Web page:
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Veeam Urges Partners To Go 'All In'

Veeam Software executives urged partners to go "all in" with the backup and availability specialist as the company focuses on a dramatically expanded portfolio of solutions from on-premises agents to public cloud this week at its VeeamOn 2018 conference in Chicago.

"Customers are making the decision to move on from their legacy backup products," said Kevin Rooney, vice president of Americas Partner Sales, in a keynote for the partner general session on Monday. Rooney said the key opportunity is from now through the next 12 to 18 months for Veeam's 55,000 partners, who account for 100 percent of Veeam sales.

Rooney said it's important to understand where those customers are in terms of their legacy providers. "They're looking for the top end of the technology," Rooney said.

Kevin Rooney, Veeam's vice president of Americas Partner Sales, during his Monday keynote. (Source: Veeam)

At VeeamOn, the company is rolling out a new branding to reach a larger total addressable market. The company is moving from its recent tagline of "availability for the always-on enterprise" to "intelligent data management for the hyper-available enterprise."

Co-CEO and President Peter McKay walked partners through a simplified Veeam history in his keynote, saying the company was about virtual machine backup from its founding in 2006, recovery in 2010, availability last year, and hyper-availability now. He defined hyper-availability as the need to protect and make available data that is critical to the business, growing exponentially and sprawling across locations that include physical datacenters, virtual datacenters, public clouds and SaaS applications.

Ratmir Timashev, Veeam's co-founder and senior vice president for marketing and corporate development, said the current battle in the industry is to dominate the multi-cloud, that portion of the sprawling infrastructure that includes providing availability for services like Amazon Web Services (AWS), Microsoft Azure, Google Cloud and IBM Cloud. Timashev said the company's acquisition earlier this year of N2WS, an AWS backup and recovery specialist, was a key component of that strategy, and McKay said the company would rely on a mix of of internal development and acquisitions to add coverage of additional cloud platforms and SaaS applications.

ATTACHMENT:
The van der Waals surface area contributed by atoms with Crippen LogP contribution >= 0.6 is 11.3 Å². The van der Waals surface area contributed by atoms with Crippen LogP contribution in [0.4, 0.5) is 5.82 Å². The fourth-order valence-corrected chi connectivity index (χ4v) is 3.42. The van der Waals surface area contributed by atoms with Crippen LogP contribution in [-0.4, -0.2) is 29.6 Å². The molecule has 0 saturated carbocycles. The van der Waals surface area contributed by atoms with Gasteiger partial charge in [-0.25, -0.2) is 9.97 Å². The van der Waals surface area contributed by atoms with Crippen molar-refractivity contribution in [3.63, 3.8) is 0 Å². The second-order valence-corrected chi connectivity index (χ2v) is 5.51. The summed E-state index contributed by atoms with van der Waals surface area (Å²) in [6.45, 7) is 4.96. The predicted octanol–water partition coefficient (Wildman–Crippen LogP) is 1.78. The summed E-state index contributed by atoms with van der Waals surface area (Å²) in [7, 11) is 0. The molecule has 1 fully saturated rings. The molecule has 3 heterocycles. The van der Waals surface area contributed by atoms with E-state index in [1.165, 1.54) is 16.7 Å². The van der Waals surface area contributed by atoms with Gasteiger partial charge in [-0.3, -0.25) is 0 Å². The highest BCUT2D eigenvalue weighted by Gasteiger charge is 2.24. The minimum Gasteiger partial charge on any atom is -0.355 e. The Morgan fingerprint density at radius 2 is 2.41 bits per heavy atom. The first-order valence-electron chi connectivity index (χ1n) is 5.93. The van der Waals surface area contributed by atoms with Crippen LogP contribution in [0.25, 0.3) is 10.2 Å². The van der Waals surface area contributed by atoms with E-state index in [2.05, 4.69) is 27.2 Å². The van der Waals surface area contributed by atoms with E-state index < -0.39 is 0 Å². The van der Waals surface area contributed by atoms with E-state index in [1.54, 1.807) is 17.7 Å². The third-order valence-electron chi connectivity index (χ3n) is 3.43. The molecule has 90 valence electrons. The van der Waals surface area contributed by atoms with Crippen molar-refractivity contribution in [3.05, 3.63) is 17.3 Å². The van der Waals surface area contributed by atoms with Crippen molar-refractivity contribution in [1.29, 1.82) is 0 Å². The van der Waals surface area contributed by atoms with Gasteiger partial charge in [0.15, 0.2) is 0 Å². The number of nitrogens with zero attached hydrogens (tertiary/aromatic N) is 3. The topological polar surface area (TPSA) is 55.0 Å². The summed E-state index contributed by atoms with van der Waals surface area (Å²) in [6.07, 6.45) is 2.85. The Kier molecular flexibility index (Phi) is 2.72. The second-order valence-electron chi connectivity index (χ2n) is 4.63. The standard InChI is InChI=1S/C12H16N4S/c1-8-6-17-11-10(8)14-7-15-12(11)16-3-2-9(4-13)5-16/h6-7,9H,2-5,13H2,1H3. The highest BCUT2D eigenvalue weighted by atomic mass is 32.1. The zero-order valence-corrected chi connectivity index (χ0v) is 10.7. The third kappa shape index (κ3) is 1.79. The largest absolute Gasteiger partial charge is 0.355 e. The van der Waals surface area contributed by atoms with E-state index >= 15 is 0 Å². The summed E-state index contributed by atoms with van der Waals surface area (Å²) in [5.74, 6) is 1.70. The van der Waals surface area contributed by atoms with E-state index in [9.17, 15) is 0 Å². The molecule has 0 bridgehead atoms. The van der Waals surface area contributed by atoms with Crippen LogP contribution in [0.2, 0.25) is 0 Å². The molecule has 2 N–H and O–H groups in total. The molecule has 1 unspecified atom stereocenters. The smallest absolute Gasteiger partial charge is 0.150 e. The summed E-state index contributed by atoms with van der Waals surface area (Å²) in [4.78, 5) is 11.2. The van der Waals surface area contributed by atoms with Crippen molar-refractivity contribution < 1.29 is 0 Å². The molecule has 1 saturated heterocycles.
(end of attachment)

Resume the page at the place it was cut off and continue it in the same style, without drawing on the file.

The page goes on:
Rooney encouraged partners to take advantage of the new cloud and physical workload opportunities within Veeam's platform. "One of the knocks against the Veeam for a while [from competitors] was, 'Hey, they're virtual-only.' That's off the table. The agents we should be selling across the board," Rooney said in reference to new agents for IBM AIX and Oracle Solaris operating systems that Veeam unveiled last November.

Rooney also pointed partners to Veeam Backup for Microsoft Office 365. "A lot of customers don't realize that Office 365 is not inherently backed up," Rooney said.

During a media breakfast on Tuesday morning, Vice President of Product Strategy Danny Allan detailed Veeam's momentum around the Office 365 product.

"There are 29,000 organizations using backup for Office 365 today. That represents 2.7 million mailboxes," he said. The 1.0 version released last year protected mailboxes. A version 1.5 added multi-tenant capabilities aimed at Veeam Cloud & Service Providers (VCSPs). The company released a beta last week for a 2.0 version with support for OneDrive and SharePoint. That version is targeted for general availability in the second quarter, Allan said.

Those sales are part of a broader growth story for Veeam. Last month, Veeam announced that the first quarter of 2018 was its 39th straight quarter of record bookings growth. The company claimed 21 percent growth year-over-year and said it was on track to become a $1 billion company (by revenues) in 2018. In a graphic shown to partners earlier in the day, Veeam told partners it was a $200 million company in 2012, was on track to hit $1.1 billion in 2018, and was aiming for $1.5 billion in 2020.

Senior executives assured partners that Veeam was in it for the long haul with a 10-year planning horizon and wasn't looking to sell the company or go public.

"What are the reasons for us to sell? We are fast-growing, we have a great market. There is not a single reason. And we don't have venture capitalists. They don't need the exits, they are not pushing us for the exits," Timashev said.

Posted by Scott Bekker on May 15, 2018